john1912
john1912

@mmamedic Your either stupid or have a really high opinion of yourself.  No one gives two shits about you.  No one wants to watch you play games, or listen to your worthless conversations.  Your not that important or interesting, I assure you.

Radnen
Radnen

@lorider25 Ryse doesn't have QTE's last I checked. The QTE's you remember were from an early demo at E3 because they hadn't finished the combat system yet.

apnance
apnance

@velvethammer2000 This game does look spectacular but I personally would give the best looking award to Titanfall atm.

cfscorpio
cfscorpio

Where did you play it? Also QTEs are a part of modern gaming. It's a way to make cinematic scripted sequences interactive. Did you have a problem with God of War's QTEs? They could have just had you hit one button and watch Kratos brutally slaughter on his own. Sounds like less fun to me.

cfscorpio
cfscorpio

Honestly that demo was pretty epic. Can't say it was fun to play because I haven't played it but it looked amazing.

howiex89
howiex89

@Standalone88 then gamespot came and impressions changed. but yeah stick to one old out dated presentation. 

Pupchu
Pupchu

@focuspuller @Pupchu If you played trough Crysis 1, 2 and 3 you'd know what i mean. Crytek's games are shallow.

thall785
thall785

@Cronyk @mmamedic why dont people get that they're already online 24/7 with a camera in their house that voice records?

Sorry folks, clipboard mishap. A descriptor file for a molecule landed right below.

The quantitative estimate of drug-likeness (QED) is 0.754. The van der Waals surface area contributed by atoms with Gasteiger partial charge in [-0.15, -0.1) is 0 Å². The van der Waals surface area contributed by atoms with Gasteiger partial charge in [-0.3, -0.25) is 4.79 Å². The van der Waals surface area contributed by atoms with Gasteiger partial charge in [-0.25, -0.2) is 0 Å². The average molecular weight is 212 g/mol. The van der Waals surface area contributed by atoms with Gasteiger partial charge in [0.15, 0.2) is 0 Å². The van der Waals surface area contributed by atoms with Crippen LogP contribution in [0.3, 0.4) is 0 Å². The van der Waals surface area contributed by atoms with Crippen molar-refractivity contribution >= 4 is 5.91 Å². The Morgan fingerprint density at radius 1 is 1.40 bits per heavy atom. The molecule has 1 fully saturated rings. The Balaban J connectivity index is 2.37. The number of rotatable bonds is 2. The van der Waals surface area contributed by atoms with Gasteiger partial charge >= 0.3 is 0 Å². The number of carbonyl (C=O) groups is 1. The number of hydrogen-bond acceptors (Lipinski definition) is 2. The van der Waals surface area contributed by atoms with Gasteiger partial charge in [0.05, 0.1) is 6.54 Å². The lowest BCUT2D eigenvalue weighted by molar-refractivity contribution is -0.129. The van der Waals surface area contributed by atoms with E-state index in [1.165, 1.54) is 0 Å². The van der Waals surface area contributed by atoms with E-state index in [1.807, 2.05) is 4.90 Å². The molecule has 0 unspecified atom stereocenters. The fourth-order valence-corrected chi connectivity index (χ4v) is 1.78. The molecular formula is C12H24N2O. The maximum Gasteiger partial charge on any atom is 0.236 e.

josh7845
josh7845

@cfscorpio QTEs take away the organic nature of a video game and make the sequences feel heavily scripted and forced, thus breaking immersion. 

Pupchu
Pupchu

@focuspuller @Pupchu Bought the first one, got the second one as a birthday present a few years back, and i borrowed the third one.

focuspuller
focuspuller

@Cronyk @thall785 @mmamedic You mean kind of like that blinder that people put on when they buy a console even though console gaming in it's current form is out dated and PC gaming is a better quality and value even though those same console people pay more in the long run for less?

Cronyk
Cronyk

@thall785 @Cronyk @mmamedic People would "get" that they are already online 24/7 but they want their smartphones so bad they put a blinder on themselves. It's like a self-imposed state of ignorance. Problem is Kinect 1 didnt add anything to the gaming experience for the majority of people, so they feel free to bad mouth it. 

Ryse: Son of Rome More Info

First Release on Nov 22, 2013
  • Xbox One
Ryse is a gritty, visceral action game that draws gamers into the epic times of the Roman Empire.